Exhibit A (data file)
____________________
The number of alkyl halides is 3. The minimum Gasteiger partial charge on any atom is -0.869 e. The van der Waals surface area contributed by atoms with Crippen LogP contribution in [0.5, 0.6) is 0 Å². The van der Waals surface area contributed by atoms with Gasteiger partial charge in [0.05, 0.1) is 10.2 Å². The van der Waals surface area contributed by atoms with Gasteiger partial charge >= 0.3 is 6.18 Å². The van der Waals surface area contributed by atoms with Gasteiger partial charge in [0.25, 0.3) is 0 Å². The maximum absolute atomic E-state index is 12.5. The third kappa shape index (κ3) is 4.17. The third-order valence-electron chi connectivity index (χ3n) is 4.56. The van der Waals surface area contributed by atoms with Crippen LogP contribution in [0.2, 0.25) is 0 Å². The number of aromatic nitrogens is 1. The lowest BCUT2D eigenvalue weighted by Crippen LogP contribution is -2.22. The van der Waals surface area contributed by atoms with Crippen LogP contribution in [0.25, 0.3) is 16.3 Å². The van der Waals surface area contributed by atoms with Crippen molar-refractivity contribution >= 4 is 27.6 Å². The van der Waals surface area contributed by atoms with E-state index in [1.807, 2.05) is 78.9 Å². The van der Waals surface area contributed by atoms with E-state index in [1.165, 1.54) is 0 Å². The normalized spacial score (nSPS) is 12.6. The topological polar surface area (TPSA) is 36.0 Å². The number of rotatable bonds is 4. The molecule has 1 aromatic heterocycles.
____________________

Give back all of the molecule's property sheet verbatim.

The number of alkyl halides is 3. The minimum Gasteiger partial charge on any atom is -0.869 e. The van der Waals surface area contributed by atoms with Crippen LogP contribution in [0.5, 0.6) is 0 Å². The van der Waals surface area contributed by atoms with Gasteiger partial charge in [0.05, 0.1) is 10.2 Å². The van der Waals surface area contributed by atoms with Gasteiger partial charge >= 0.3 is 6.18 Å². The van der Waals surface area contributed by atoms with Gasteiger partial charge in [0.25, 0.3) is 0 Å². The maximum absolute atomic E-state index is 12.5. The third kappa shape index (κ3) is 4.17. The third-order valence-electron chi connectivity index (χ3n) is 4.56. The van der Waals surface area contributed by atoms with Crippen LogP contribution in [0.2, 0.25) is 0 Å². The number of aromatic nitrogens is 1. The lowest BCUT2D eigenvalue weighted by Crippen LogP contribution is -2.22. The van der Waals surface area contributed by atoms with Crippen LogP contribution in [0.25, 0.3) is 16.3 Å². The van der Waals surface area contributed by atoms with Crippen molar-refractivity contribution >= 4 is 27.6 Å². The van der Waals surface area contributed by atoms with E-state index in [1.807, 2.05) is 78.9 Å². The van der Waals surface area contributed by atoms with E-state index in [1.165, 1.54) is 0 Å². The normalized spacial score (nSPS) is 12.6. The topological polar surface area (TPSA) is 36.0 Å². The number of rotatable bonds is 4. The molecule has 1 aromatic heterocycles.